In your analysis you support the opposite of what (in my opinion) transpires clearly and with all evidence from the concrete and real dynamics of the so-called “anarchist, insurrectional and internationalist contemporaneity”. In several places you state that we should not limit ourselves to destructive action because this would not be enough to bring down the whole system, then adumbrate the risk that limiting oneself to destructive action would lead to the birth of “groups of specialists of action”; in short, the usual bogeyman of the vanguard. Arriving then, from logic to logic, at the surprising affirmation that this “new” anarchy should not be limited to those who carry out the actions. All respectable concepts but that distort the true essence of this phenomenon, taking us back to the much more concrete and timely risk of creating specialists in theory (not action) who, giving “power” to the assemblies, impose (although not wanting this to happen) their strategy because they are better at writing and speaking and perhaps because they are charismatic comrades and better known to others. In your paper you speak of “organizational informality” and “permanent insurrectional praxis”, this vision of yours does not seem to me to fully reflect the “contemporaneity” of anarchism of action. At this point, I venture to attempt, in brief, the “genesis” of this new way of understanding insurrectionalism, at least as far as Italy is concerned. Here in Italy, everything started as a criticism of the social insurrectionalism and its assembly dynamics. At the assemblies it was always the usual ones who spoke because they had more experience, because they had clearer ideas. It was a pity that the ideas, being the product of the enlightened few, remained stagnant. The words of those who spoke better, wrote better and perhaps had more charisma carried more weight than those of the others who, intimidated, remained silent. The majority followed suit, sometimes someone tried to intervene, but their words carried little weight. In short, the usual, I fear inevitable, assembly dynamics. Let it be clear that I am not blaming anyone, simply that one enters certain social mechanisms without even realising it, we all fall into them sooner or later. It was a short step from criticising more experienced comrades to experimenting with “new” paths. It started with the questioning of the coordination of the assembly dynamics, and then came the questioning of some “dogmas”. One dogma in particular was that the only valid actions were those with “reproducibility” (the “small” actions). A formula that demonised as “spectacular” and “vanguardist” any action whose violence could go a little further. I allow myself to say that in your writing this “dogma” risks being resurrected when you make the distinction between the right targets to hit, “bases of the system”, and obsolete targets, “symbols of the system”. The words change but the gist remains the same. Who should decide which are the right targets to hit? This simple question is enough to highlight the contradictions of such an approach. In time, the last “taboo” to be broken was that of claims and acronyms, and there was general panic, also because of the repressive consequences that such a practice would have entailed, and indeed did entail. For some years, the majority of the Italian-speaking anarchist insurrectionalist movement ignored these “new” practices. But the increased impact, also in the media, caused by increasingly violent actions made any attitude of snobbery and superiority laughable. Then, with the propagation of the FAI–FRI throughout the world, it became crazy to insist with that attitude. In a critical or hypercritical manner, with due distinctions, all or almost all took note that something new had been born.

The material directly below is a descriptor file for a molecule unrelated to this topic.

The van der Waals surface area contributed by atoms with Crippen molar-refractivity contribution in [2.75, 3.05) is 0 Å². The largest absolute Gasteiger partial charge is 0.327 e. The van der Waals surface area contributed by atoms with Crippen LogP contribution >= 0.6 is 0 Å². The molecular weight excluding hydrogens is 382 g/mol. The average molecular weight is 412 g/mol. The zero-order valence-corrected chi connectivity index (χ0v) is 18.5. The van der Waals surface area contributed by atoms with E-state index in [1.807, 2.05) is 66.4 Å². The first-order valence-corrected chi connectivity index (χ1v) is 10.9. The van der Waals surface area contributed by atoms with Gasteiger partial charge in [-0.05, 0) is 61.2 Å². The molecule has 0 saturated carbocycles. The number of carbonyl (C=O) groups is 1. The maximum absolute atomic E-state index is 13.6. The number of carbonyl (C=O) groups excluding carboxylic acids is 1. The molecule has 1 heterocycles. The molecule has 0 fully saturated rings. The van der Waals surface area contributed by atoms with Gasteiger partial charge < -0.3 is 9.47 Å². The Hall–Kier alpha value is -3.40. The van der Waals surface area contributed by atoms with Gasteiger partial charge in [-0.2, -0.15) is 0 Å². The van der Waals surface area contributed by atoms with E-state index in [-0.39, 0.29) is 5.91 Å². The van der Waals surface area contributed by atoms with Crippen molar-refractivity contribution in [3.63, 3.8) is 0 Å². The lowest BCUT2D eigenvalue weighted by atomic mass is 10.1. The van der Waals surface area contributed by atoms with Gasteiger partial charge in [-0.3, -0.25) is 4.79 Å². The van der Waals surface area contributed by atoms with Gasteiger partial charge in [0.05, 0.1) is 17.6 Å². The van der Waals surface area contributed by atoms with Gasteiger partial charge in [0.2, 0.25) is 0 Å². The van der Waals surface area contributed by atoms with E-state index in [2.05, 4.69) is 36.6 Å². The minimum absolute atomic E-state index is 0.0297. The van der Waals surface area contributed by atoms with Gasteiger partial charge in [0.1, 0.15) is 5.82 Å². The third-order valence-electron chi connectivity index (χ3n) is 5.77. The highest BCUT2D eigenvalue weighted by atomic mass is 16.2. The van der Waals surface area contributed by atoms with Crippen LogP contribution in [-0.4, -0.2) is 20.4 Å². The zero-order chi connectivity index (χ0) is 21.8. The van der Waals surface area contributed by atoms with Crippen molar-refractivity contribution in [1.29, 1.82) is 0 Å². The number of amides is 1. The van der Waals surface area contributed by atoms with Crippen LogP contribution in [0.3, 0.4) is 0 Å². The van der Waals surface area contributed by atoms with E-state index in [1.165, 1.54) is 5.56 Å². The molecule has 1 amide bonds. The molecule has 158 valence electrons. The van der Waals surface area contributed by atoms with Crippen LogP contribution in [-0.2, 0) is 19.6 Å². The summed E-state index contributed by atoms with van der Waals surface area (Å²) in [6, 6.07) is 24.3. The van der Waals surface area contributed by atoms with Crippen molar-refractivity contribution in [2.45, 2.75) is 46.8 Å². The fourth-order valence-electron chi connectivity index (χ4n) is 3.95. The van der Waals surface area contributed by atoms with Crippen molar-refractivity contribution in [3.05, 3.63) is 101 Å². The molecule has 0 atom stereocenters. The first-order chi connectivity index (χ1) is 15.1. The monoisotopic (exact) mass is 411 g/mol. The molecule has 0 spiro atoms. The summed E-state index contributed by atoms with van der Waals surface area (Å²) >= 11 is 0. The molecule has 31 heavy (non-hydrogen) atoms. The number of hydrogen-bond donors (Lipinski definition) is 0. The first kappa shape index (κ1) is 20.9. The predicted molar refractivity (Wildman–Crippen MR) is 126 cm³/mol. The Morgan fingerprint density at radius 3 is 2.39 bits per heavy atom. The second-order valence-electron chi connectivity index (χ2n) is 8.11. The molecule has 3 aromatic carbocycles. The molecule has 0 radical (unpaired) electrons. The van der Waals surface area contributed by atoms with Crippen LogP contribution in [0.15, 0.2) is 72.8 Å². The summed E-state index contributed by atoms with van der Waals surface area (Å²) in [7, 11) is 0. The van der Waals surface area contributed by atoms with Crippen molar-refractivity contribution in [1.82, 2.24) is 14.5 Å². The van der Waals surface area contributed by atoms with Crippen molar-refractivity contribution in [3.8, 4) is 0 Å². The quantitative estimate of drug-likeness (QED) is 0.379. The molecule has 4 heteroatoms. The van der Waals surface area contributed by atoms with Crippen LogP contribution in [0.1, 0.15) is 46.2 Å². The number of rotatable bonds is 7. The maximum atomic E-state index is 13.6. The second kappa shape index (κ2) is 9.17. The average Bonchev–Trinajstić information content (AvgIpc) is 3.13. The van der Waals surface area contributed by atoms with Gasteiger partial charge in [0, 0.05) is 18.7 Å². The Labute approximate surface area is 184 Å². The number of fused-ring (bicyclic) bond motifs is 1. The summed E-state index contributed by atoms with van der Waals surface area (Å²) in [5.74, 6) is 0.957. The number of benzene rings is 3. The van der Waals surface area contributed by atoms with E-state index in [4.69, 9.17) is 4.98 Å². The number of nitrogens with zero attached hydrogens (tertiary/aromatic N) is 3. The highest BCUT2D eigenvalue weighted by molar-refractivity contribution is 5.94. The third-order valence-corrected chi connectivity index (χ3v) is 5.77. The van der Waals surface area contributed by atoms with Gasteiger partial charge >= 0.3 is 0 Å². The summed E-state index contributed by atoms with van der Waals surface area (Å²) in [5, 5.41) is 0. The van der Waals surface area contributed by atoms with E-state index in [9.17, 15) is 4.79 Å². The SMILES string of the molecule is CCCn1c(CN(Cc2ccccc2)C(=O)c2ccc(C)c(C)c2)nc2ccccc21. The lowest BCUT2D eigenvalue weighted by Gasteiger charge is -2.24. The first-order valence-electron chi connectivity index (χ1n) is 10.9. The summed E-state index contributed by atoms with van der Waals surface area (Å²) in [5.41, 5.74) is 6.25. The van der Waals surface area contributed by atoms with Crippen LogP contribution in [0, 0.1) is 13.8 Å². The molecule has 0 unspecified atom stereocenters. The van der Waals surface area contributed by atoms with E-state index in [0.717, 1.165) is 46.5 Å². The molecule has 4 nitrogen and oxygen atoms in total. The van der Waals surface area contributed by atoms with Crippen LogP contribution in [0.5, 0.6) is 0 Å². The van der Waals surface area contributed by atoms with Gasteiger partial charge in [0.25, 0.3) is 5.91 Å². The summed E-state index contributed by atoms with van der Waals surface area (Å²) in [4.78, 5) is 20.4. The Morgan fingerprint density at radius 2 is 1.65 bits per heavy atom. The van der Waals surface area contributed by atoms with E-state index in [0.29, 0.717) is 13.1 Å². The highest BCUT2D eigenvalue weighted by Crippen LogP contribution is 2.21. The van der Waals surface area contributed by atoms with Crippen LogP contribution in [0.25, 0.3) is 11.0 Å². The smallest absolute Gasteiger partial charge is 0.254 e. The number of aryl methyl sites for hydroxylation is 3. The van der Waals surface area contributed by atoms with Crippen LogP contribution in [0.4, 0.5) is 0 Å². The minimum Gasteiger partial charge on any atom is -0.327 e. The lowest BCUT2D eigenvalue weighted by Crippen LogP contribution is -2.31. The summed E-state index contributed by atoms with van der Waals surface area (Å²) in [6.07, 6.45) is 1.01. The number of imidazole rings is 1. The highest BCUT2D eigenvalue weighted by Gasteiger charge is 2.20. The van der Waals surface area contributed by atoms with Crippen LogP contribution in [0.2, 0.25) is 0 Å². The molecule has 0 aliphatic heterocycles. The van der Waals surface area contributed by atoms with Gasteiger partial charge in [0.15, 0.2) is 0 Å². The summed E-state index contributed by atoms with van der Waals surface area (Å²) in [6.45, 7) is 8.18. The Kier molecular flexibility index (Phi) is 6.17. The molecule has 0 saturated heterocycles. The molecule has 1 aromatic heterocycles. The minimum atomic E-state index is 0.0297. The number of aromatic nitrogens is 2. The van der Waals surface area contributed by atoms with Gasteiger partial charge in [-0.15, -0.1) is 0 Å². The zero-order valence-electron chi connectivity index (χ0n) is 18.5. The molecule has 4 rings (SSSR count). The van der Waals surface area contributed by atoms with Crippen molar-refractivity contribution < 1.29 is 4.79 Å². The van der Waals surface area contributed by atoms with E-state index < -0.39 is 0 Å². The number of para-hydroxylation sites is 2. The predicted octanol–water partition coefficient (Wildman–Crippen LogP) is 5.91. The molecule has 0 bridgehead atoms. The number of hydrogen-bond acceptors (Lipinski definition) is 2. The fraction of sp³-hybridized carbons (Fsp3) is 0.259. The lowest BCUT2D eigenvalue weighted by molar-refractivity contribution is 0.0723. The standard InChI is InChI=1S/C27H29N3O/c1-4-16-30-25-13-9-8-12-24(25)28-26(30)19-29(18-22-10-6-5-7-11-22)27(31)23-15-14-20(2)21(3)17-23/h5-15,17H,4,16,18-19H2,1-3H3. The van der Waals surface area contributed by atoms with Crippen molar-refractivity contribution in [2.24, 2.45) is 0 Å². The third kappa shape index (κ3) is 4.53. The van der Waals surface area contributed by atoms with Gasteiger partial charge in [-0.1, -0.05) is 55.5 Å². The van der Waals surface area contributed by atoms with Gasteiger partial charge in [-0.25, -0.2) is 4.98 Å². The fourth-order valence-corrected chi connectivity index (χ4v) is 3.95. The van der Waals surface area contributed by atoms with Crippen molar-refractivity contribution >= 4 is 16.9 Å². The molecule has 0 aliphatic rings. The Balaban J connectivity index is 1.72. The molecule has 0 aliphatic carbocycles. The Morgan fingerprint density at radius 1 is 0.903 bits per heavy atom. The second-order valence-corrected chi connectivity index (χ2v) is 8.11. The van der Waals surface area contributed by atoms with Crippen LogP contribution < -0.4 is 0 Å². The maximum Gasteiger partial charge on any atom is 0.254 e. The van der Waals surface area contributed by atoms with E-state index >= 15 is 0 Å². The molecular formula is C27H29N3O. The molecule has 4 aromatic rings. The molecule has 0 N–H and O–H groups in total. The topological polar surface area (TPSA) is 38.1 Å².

Now, I have the impression that the moment of “recovery” has arrived and, once again, coordinations, assemblies, manifestos emerge. I am sure of your good will, but I fear that with these presuppositions, what will be born will only be able to trace (and I say this without any irony) the “old” and glorious social insurrectionalism. In my opinion, it is the methodology you have used that is wrong. It should be the groups and the anarchist individualities, through their actions, to talk about it. Only from their analyses, conveyed through actions, the new anarchist perspective can be strengthened. Only in this way we can make the necessary and indispensable selection that can exclude a priori the “professional ideologists”, those who do not act in the real world and therefore do not have the sharp tools and a concrete and realistic vision to affect reality. This is not an accusation, I am sure that there are no “professional ideologists” among you, it is simply a question of method.
It is the method that makes the difference between the different visions of anarchy. In this kind of context, strategic analyses cannot fall from above. However elaborate and well-written they may be, words must be conveyed by action, otherwise the analysis will inevitably lack realism and concreteness. Having said that, mine is only a point of view. The point of view of an imprisoned comrade who has a limited view of reality.
Precisely because of the speech just made, my opinion is worth what it is worth, very little. Mine is only a contribution, and I hope very much that my criticisms turn out to be constructive.
April 19, 2021
* It must be noted, however, that claimed actions have a disadvantage over unclaimed actions: they involve a greater risk from the point of view of repression. On the other hand, unclaimed actions also have a drawback: invisibility and dispersion. The message that (from a social point of view) unclaimed actions would like to convey often does not arrive or is greatly obscured or distorted.
PDF: Alfredo Cospito, A Contribution About the Proposal For a New Anarchist Manifesto